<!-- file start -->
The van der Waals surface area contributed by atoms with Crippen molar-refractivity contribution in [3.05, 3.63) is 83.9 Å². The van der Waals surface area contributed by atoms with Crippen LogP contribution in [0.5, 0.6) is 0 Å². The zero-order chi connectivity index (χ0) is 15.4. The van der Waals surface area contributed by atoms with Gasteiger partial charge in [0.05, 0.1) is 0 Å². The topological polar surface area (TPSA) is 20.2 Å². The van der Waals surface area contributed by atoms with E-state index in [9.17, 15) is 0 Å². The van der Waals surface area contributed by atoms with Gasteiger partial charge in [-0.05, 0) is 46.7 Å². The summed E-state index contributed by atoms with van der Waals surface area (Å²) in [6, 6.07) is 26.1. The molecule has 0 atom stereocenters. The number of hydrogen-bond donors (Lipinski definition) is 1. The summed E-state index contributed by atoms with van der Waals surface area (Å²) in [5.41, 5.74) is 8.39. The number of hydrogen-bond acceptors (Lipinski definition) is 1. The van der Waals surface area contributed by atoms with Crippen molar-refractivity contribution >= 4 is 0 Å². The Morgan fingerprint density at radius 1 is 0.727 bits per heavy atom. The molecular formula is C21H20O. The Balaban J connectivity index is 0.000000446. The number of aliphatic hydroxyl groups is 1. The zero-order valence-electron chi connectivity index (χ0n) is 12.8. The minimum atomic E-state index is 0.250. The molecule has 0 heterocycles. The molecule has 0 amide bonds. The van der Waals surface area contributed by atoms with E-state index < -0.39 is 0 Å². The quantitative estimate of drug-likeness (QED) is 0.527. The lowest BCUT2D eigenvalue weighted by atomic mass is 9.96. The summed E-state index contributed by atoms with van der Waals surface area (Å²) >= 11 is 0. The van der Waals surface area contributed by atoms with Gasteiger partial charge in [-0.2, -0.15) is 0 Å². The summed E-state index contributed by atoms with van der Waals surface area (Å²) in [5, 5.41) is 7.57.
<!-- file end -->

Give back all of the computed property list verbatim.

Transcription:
The van der Waals surface area contributed by atoms with Crippen molar-refractivity contribution in [3.05, 3.63) is 83.9 Å². The van der Waals surface area contributed by atoms with Crippen LogP contribution in [0.5, 0.6) is 0 Å². The zero-order chi connectivity index (χ0) is 15.4. The van der Waals surface area contributed by atoms with Gasteiger partial charge in [0.05, 0.1) is 0 Å². The topological polar surface area (TPSA) is 20.2 Å². The van der Waals surface area contributed by atoms with E-state index in [9.17, 15) is 0 Å². The van der Waals surface area contributed by atoms with Gasteiger partial charge in [-0.05, 0) is 46.7 Å². The summed E-state index contributed by atoms with van der Waals surface area (Å²) in [6, 6.07) is 26.1. The molecule has 0 atom stereocenters. The number of hydrogen-bond donors (Lipinski definition) is 1. The summed E-state index contributed by atoms with van der Waals surface area (Å²) in [5.41, 5.74) is 8.39. The number of hydrogen-bond acceptors (Lipinski definition) is 1. The van der Waals surface area contributed by atoms with Crippen molar-refractivity contribution >= 4 is 0 Å². The Morgan fingerprint density at radius 1 is 0.727 bits per heavy atom. The molecular formula is C21H20O. The Balaban J connectivity index is 0.000000446. The number of aliphatic hydroxyl groups is 1. The zero-order valence-electron chi connectivity index (χ0n) is 12.8. The minimum atomic E-state index is 0.250. The molecule has 0 heterocycles. The molecule has 0 amide bonds. The van der Waals surface area contributed by atoms with E-state index < -0.39 is 0 Å². The quantitative estimate of drug-likeness (QED) is 0.527. The lowest BCUT2D eigenvalue weighted by atomic mass is 9.96. The summed E-state index contributed by atoms with van der Waals surface area (Å²) >= 11 is 0. The van der Waals surface area contributed by atoms with Gasteiger partial charge in [-0.2, -0.15) is 0 Å². The summed E-state index contributed by atoms with van der Waals surface area (Å²) in [5, 5.41) is 7.57.